Carol Anne is living with her aunt & uncle in a Chicago skyscraper apartment, which serves as a gothic, towering beehive of the zombies and ghosts that follow her everywhere. The movie's famous for two things: not being as good as the original, and its bodacious practical FX - literally done largely with smoke and mirrors. The elegant, upscale settings deny the movie of any color - or a cohesive story, which, those two elements together make for one creepy-weird good time. B

I'm hard-pressed to think of another franchise in which the tone and quality remains this consistent - which is a surprise considering the talent went south with immediate followups like Wrongfully Accused, Mafia!, et. al. Fred Ward and Kathleen Freeman are always a godsend, and Anna Nicole is lovely, but this movie has a few of the strongest and funniest bits in the whole series: the sperm bank, the 'great escape' -- but the silliest and most ambitious sequence is the Academy Awards Show climax that erupts into an orgasm of choreographed slapstick and hijinks that the Stooges only ever dreamed of having enough time & money for. B+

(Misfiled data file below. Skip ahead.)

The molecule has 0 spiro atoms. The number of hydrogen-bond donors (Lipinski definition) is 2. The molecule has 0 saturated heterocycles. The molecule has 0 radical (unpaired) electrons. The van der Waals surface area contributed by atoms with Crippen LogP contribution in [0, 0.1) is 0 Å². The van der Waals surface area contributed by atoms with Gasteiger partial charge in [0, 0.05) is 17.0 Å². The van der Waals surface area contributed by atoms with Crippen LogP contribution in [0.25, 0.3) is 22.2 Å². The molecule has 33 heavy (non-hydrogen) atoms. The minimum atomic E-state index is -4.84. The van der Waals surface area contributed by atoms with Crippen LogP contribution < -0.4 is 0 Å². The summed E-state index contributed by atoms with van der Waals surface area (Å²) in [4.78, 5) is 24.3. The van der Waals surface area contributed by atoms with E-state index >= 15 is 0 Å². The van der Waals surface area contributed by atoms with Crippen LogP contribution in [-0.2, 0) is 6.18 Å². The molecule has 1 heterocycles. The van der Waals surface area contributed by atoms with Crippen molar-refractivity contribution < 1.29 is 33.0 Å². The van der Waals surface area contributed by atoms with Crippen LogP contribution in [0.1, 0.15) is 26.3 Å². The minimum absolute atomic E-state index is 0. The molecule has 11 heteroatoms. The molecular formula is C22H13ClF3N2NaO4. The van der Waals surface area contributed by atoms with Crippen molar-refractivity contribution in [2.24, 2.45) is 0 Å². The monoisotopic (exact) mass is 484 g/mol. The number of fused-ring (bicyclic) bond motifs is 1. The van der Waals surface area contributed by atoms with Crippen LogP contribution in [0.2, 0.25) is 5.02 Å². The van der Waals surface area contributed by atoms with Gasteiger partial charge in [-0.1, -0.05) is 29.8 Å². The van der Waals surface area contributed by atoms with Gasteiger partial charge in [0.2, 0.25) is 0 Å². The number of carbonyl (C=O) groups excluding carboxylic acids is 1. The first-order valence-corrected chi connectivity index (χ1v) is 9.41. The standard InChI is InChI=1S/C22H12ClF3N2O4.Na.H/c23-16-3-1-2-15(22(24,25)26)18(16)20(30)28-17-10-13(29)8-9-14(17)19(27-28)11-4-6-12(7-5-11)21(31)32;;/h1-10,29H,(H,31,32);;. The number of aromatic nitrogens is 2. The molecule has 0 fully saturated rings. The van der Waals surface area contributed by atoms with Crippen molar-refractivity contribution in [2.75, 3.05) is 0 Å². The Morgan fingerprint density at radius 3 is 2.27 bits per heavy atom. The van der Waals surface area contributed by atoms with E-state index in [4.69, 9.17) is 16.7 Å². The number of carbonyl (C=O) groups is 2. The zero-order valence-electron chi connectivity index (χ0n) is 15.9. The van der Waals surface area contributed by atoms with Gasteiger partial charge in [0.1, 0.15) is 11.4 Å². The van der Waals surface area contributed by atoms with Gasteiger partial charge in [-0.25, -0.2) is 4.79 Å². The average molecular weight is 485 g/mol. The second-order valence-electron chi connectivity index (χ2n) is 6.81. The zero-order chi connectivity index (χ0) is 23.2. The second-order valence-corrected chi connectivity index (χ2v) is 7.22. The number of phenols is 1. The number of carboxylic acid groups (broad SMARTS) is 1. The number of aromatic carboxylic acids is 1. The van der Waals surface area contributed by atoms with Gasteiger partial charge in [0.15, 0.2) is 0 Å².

Remove the Strasberg-style improv, the guerrilla-style production, the soul-crushing sense of dread, and you've got Book of Shadows. Now, try to reintegrate these elements into a corpse long-dead, and it smells not too good.
We saw this in a theater packed with kids who were amped up for whatever-the-fuck movie you could've thrown at them (think of the Bride of the Monster premiere in Ed Wood); they screamed, they laughed, they cheered, they shouted things at the movie, they were completely taken with the jump scares and spooky trees and whatever else happened in this lemon. I've not seen it since, because their joy became ours for that single viewing, and without them, I'm afraid we have nothing more to talk about. D+